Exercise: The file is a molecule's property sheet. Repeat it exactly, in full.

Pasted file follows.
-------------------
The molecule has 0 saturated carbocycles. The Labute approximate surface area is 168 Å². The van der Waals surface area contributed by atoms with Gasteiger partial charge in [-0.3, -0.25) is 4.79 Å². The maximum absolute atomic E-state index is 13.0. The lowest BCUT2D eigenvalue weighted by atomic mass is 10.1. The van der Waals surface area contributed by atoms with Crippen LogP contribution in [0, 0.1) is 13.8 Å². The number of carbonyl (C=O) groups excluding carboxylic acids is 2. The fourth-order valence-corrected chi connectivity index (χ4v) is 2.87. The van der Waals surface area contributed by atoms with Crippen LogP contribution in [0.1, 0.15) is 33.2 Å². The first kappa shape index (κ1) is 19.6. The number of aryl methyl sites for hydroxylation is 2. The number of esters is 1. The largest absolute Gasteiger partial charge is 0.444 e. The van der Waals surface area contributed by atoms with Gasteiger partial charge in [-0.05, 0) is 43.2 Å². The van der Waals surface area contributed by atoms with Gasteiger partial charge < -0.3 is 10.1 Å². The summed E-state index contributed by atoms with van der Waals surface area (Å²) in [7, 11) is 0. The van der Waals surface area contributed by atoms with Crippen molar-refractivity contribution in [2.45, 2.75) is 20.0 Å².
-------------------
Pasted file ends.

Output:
The molecule has 0 saturated carbocycles. The Labute approximate surface area is 168 Å². The van der Waals surface area contributed by atoms with Gasteiger partial charge in [-0.3, -0.25) is 4.79 Å². The maximum absolute atomic E-state index is 13.0. The lowest BCUT2D eigenvalue weighted by atomic mass is 10.1. The van der Waals surface area contributed by atoms with Crippen LogP contribution in [0, 0.1) is 13.8 Å². The number of carbonyl (C=O) groups excluding carboxylic acids is 2. The fourth-order valence-corrected chi connectivity index (χ4v) is 2.87. The van der Waals surface area contributed by atoms with Crippen LogP contribution in [0.1, 0.15) is 33.2 Å². The first kappa shape index (κ1) is 19.6. The number of aryl methyl sites for hydroxylation is 2. The number of esters is 1. The largest absolute Gasteiger partial charge is 0.444 e. The van der Waals surface area contributed by atoms with Gasteiger partial charge in [-0.05, 0) is 43.2 Å². The van der Waals surface area contributed by atoms with Gasteiger partial charge < -0.3 is 10.1 Å². The summed E-state index contributed by atoms with van der Waals surface area (Å²) in [7, 11) is 0. The van der Waals surface area contributed by atoms with Crippen molar-refractivity contribution in [2.45, 2.75) is 20.0 Å².